When Matsuki Kamoshita, 18, moved to Tokyo from Iwaki, Fukushima Prefecture, at the age of 9 right after the triple meltdowns at the Fukushima No. 1 nuclear power plant in March 2011, he endured repeated bullying at his new elementary school.
He was called a “germ.” Some students stabbed his legs with pencils. He was pushed down the stairs. All because he had evacuated from Fukushima in the wake of the nuclear disaster.
Back then, he wrote on a wish list: “I want to go to heaven.”
During his junior high school years, he kept his past to himself. He was no longer bullied, but the experience left him with deep emotional scars that wouldn’t heal.
“Will I have to hide (my past) forever? If I come forward with my past, will I go though the trauma all over again?” he wondered.
At the suggestion of an acquaintance, Kamoshita sent a letter to Pope Francis in 2018 in which he spoke of his experience and trauma.
In March 2019, he was granted an audience with the pope at the Vatican during which he asked the pontiff to pray for all nuclear disaster survivors who, like himself, face discrimination and stigma. The pope took his hand and nodded.
Eight months later, when Pope Francis visited Japan, the two met again in Tokyo. During his four-day tour in what was the first papal visit to Japan in 38 years, the pontiff listened to survivors of the 2011 disasters, including Kamoshita.
In a speech in Tokyo before the pope, Kamoshita said; “I was lucky because I was able to evacuate.”
But not everyone in the audience was pleased. Soon after the speech, Kamoshita was approached by a man who presumably stayed in Fukushima after the nuclear incident.
“What are you implying?” the man asked.
The encounter left him stunned, causing stress that triggered a stomach ulcer.
Fast forward to today, as a newly enrolled college freshman, Kamoshita wonders why disaster survivors bicker with each other when, in fact, the actual perpetrator of discrimination is someone else.
“That’s what’s causing division (in society),” he said.
The 2011 nuclear disaster may have created a rift in society, but a similar divide has been seen in the coronavirus pandemic, raising the question of whether a similar mindset is at play, with people trying to impose their own views and values on others, whether it is over nuclear energy or the COVID-19 pandemic.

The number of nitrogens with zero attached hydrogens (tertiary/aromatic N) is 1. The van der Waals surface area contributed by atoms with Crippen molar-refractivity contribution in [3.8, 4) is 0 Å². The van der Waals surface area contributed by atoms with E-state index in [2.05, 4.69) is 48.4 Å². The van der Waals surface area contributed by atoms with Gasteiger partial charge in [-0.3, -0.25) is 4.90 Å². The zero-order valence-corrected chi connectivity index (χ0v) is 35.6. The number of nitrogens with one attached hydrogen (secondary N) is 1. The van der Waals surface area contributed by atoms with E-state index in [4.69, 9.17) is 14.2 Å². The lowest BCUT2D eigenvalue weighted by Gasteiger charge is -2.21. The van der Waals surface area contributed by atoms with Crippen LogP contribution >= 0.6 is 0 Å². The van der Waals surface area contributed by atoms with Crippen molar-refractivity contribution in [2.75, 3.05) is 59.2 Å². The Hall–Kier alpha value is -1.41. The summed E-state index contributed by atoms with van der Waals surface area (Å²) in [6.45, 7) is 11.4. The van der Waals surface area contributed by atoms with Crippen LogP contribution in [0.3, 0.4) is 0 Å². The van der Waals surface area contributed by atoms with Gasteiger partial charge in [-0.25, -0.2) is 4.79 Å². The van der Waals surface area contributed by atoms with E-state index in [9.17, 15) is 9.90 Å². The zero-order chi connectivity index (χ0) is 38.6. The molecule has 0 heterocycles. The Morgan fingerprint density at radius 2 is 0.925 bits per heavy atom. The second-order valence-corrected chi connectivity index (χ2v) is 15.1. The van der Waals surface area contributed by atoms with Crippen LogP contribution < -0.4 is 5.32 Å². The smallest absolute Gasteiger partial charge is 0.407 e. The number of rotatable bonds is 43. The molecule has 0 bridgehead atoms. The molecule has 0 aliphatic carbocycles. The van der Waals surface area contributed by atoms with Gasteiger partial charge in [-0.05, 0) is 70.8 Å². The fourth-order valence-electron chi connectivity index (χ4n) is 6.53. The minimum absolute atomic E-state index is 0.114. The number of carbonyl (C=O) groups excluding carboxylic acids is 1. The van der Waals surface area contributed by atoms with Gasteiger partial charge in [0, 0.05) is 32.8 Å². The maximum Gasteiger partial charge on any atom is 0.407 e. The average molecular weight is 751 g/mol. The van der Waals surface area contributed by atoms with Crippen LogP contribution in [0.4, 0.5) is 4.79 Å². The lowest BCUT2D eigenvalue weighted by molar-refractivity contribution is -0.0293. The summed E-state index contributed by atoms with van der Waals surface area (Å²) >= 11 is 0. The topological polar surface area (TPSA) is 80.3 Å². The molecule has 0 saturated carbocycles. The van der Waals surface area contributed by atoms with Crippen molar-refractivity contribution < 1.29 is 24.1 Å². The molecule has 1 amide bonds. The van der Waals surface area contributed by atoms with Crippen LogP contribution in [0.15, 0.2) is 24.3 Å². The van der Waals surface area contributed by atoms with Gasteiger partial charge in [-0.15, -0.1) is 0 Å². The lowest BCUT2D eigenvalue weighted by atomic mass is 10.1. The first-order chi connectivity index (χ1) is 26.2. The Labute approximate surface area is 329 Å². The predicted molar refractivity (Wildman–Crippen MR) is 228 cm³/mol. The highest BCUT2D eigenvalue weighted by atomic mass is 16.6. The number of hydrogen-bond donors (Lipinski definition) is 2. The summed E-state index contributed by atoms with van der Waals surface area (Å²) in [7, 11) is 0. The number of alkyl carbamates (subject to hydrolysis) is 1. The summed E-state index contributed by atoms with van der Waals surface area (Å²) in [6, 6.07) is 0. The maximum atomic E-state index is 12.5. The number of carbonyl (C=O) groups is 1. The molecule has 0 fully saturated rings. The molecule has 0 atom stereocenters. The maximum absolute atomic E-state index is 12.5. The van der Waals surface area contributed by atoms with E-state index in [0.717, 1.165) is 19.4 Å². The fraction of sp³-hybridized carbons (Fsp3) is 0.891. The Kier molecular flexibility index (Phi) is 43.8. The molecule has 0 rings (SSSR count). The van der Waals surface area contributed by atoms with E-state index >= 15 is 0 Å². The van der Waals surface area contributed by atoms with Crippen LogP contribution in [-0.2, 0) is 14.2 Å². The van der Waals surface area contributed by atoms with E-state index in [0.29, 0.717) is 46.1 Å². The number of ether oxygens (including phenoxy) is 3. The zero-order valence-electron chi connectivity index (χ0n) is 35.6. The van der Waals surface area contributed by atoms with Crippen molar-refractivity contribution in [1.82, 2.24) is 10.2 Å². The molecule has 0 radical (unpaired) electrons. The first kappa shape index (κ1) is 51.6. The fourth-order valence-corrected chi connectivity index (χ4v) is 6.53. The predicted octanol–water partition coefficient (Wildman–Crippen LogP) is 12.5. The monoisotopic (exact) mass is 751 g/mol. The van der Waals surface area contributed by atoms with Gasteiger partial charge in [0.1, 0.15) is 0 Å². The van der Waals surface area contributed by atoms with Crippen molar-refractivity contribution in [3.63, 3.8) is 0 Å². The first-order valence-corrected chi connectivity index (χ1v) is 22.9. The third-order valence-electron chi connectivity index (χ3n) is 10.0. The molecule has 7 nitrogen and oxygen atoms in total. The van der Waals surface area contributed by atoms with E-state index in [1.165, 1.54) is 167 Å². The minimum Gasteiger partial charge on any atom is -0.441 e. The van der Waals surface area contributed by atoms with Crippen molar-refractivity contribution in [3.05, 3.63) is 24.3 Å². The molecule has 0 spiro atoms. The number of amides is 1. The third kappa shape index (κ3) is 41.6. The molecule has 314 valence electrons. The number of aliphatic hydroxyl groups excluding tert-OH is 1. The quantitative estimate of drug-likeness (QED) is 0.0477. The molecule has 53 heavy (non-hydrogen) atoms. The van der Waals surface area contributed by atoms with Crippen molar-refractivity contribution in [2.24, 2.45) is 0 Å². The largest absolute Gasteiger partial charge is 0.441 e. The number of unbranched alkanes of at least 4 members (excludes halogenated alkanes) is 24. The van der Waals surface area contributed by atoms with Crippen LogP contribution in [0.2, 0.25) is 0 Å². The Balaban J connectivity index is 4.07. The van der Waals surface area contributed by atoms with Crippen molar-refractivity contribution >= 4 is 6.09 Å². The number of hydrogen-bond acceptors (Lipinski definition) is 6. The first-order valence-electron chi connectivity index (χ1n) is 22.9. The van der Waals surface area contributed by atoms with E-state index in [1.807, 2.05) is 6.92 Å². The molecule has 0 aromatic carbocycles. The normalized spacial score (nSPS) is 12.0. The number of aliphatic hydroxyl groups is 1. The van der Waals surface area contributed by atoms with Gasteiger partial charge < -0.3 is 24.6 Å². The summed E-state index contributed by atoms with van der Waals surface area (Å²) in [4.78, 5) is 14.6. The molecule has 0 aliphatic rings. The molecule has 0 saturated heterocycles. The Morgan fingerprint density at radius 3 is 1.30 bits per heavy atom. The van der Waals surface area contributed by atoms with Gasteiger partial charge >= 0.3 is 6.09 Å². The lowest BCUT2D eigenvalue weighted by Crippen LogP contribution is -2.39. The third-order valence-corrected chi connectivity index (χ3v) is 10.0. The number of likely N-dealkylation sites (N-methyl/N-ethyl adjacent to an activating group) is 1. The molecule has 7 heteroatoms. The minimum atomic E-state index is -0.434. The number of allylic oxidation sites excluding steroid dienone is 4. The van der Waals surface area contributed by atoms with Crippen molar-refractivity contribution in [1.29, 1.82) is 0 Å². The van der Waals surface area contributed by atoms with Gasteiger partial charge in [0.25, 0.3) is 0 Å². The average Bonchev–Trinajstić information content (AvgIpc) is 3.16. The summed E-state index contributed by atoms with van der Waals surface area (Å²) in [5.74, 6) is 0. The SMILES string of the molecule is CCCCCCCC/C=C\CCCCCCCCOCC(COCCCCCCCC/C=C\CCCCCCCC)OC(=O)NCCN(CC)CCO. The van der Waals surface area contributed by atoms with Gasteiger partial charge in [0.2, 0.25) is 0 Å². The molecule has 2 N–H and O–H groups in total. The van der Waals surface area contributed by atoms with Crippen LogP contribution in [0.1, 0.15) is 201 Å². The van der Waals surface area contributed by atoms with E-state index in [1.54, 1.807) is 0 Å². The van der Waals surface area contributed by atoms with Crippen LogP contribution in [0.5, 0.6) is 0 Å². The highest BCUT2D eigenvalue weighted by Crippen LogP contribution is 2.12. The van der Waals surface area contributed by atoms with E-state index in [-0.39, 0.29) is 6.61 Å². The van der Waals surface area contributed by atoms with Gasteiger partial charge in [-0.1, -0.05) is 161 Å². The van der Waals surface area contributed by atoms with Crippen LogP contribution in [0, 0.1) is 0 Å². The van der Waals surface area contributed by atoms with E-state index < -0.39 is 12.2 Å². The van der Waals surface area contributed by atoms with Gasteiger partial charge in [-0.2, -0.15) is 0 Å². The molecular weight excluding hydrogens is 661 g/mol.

When a female faculty member at Koriyama Women’s University in Koriyama, Fukushima Prefecture, was found to have been infected with the coronavirus in March 2020, students from a local high school affiliated with the college also became a target of slander.
Students wearing their uniforms were teased about having contracted the coronavirus.
The university was flooded with phone calls from people criticizing the university. One of the university’s staff members was told by a day care center that it could not take care of their child. Another worker’s wife was banned from going to work.
At two news conferences, Osamu Sekiguchi, 80, the university’s president, apologized for causing trouble and called for people to stop discriminatory acts against students and workers.
But a similar incident happened in January.
People avoided students at the high school after a cluster of infections emerged among volleyball team members who had participated in a national tournament. The school faced harsh criticism after its principal asked people to root for the students.
Sekiguchi was hoping that Fukushima residents, who were subjected to unwarranted discrimination and prejudice due to the nuclear disaster, would be the first ones to feel empathy towards those facing discrimination over the pandemic. He has to stifle his anger.
“Maybe people feeling uneasy are looking for a target on which they can unload their rage,” he said.
Just as how opinions are divided over the government’s nuclear energy policy or the assessment of low radiation in the prefecture, there appears to be a chasm between those seeking to prioritize public health and others supporting economic recovery when it comes to the response to the coronavirus pandemic.
“People adopt radical views and gradually lose their tolerance for each other, creating the divide. That is at the root of discrimination and prejudice,” said Masaharu Maeda, a professor of disaster psychiatry at Fukushima Medical University.
Maeda, who has been conducting research on the mental health of evacuees from areas surrounding the Fukushima No. 1 nuclear power plant, cites “prejudice, guilt and self-stigma” as serious issues that are also common in the coronavirus pandemic.
Maeda’s advice is to think twice before passing judgment on others, as he warns of the impact of discriminatory acts.
”People are unable to talk about their experiences because they worry about what others will think of them, and they feel isolated,” he said. “Even if acts of discrimination aren’t intentional, the wounds inflicted by such a behavior will still be deep.”
This section features topics and issues from the Tohoku region covered by the Kahoku Shimpo, the largest newspaper in Tohoku. The original article was published April 6.
In a time of both misinformation and too much information, quality journalism is more crucial than ever.
By subscribing, you can help us get the story right.